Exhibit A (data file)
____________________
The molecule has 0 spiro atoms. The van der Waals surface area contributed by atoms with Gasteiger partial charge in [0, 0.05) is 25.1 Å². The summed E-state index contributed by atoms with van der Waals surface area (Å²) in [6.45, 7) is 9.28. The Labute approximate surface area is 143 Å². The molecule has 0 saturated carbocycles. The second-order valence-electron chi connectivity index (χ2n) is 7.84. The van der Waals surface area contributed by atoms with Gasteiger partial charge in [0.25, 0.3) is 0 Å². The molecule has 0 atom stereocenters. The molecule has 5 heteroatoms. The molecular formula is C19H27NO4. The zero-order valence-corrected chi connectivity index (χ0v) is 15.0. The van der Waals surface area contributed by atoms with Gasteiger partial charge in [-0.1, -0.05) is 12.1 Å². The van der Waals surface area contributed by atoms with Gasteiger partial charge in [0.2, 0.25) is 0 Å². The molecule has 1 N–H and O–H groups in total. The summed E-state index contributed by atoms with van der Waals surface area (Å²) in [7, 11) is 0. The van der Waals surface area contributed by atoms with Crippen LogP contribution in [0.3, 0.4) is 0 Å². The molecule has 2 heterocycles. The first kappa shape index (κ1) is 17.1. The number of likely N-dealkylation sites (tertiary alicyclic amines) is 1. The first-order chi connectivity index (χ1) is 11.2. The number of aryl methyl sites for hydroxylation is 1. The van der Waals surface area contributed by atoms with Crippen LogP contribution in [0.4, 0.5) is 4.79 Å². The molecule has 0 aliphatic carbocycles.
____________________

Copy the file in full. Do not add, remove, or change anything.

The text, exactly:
The molecule has 0 spiro atoms. The van der Waals surface area contributed by atoms with Gasteiger partial charge in [0, 0.05) is 25.1 Å². The summed E-state index contributed by atoms with van der Waals surface area (Å²) in [6.45, 7) is 9.28. The Labute approximate surface area is 143 Å². The molecule has 0 saturated carbocycles. The second-order valence-electron chi connectivity index (χ2n) is 7.84. The van der Waals surface area contributed by atoms with Gasteiger partial charge in [0.25, 0.3) is 0 Å². The molecule has 0 atom stereocenters. The molecule has 5 heteroatoms. The molecular formula is C19H27NO4. The zero-order valence-corrected chi connectivity index (χ0v) is 15.0. The van der Waals surface area contributed by atoms with Gasteiger partial charge in [-0.1, -0.05) is 12.1 Å². The van der Waals surface area contributed by atoms with Gasteiger partial charge in [0.2, 0.25) is 0 Å². The molecule has 1 N–H and O–H groups in total. The summed E-state index contributed by atoms with van der Waals surface area (Å²) in [7, 11) is 0. The van der Waals surface area contributed by atoms with Crippen LogP contribution in [0.3, 0.4) is 0 Å². The molecule has 2 heterocycles. The first kappa shape index (κ1) is 17.1. The number of likely N-dealkylation sites (tertiary alicyclic amines) is 1. The first-order chi connectivity index (χ1) is 11.2. The number of aryl methyl sites for hydroxylation is 1. The van der Waals surface area contributed by atoms with Crippen LogP contribution in [0.4, 0.5) is 4.79 Å². The molecule has 0 aliphatic carbocycles.